NYPD Commissioner Talks About Police Response To The Protests In New York NPR's Ari Shapiro talks with the New York City Police Commissioner Dermot Shea about his department's response to protests sparked by the death of George Floyd in police custody.
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NYPD Commissioner Talks About Police Response To The Protests In New York

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NYPD Commissioner Talks About Police Response To The Protests In New York

NYPD Commissioner Talks About Police Response To The Protests In New York

NYPD Commissioner Talks About Police Response To The Protests In New York

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  • <iframe src="https://www.npr.org/player/embed/867256371/867256382" width="100%" height="290" frameborder="0" scrolling="no" title="NPR embedded audio player">
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NPR's Ari Shapiro talks with the New York City Police Commissioner Dermot Shea about his department's response to protests sparked by the death of George Floyd in police custody.

AILSA CHANG, HOST:

Now to New York, one of the cities that saw peaceful protests yesterday followed by scenes of unrest last night. Dermot Shea is the commissioner of New York's Police Department. And my colleague Ari Shapiro spoke with him earlier today.

ARI SHAPIRO, HOST:

When you look at your department's response to the protests so far, is there anything you would have done differently?

DERMOT SHEA: Well, it's always a fluid situation. We take a look at how it plays out and try to adjust. I mean, we have a game plan, as you always do. We train for these things. We carry out protests on a daily basis in New York City. These have been a little different, and the primary difference has been the violence and the speed of the violence. While we are not uncommon to have some protests that get a little dicey, if you will, these protests beginning Thursday, Friday started off and, right from the start, got pretty violent. So...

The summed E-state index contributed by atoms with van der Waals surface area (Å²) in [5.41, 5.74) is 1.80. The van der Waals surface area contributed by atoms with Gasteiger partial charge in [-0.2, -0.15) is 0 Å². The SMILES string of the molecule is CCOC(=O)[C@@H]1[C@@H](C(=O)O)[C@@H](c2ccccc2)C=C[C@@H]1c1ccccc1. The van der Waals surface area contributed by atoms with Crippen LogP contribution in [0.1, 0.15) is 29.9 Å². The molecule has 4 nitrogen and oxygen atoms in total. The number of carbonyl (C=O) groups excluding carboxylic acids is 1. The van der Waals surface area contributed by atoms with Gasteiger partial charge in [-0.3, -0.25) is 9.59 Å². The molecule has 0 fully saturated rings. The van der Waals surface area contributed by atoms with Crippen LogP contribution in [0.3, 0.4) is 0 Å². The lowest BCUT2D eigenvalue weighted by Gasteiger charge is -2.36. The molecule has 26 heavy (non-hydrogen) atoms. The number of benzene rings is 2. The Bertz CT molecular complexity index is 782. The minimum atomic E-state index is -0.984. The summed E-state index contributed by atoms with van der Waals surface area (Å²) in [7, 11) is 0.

SHAPIRO: There are a number of troubling incidents that I would like to ask you about. I mean, there is a video from a protest in Brooklyn that shows two police SUVs surging into a crowd that has surrounded them.

SHEA: Yup.

SHAPIRO: Do you know who was behind the wheel of those SUVs? And can you tell us why they drove into the protesters?

SHEA: Sure. We absolutely do. That incident is under review. I would just tell everybody that in that particular incident and other incidents, which is very disturbing, obviously, it's difficult to watch as the officers drive towards the crowd. What you also, I think, need to talk about is the fact that the officers were going to a call for assistance, and they were intentionally set upon and ambushed by this crowd and blocked in with barriers. Items struck the police vehicle. We've had in the days leading up to this as well as that day other incidents like that. We've had Molotov cocktails thrown at police cars while the police officers are in it. So...

SHAPIRO: If I may...

SHEA: ...It is a very, very tense and difficult situation.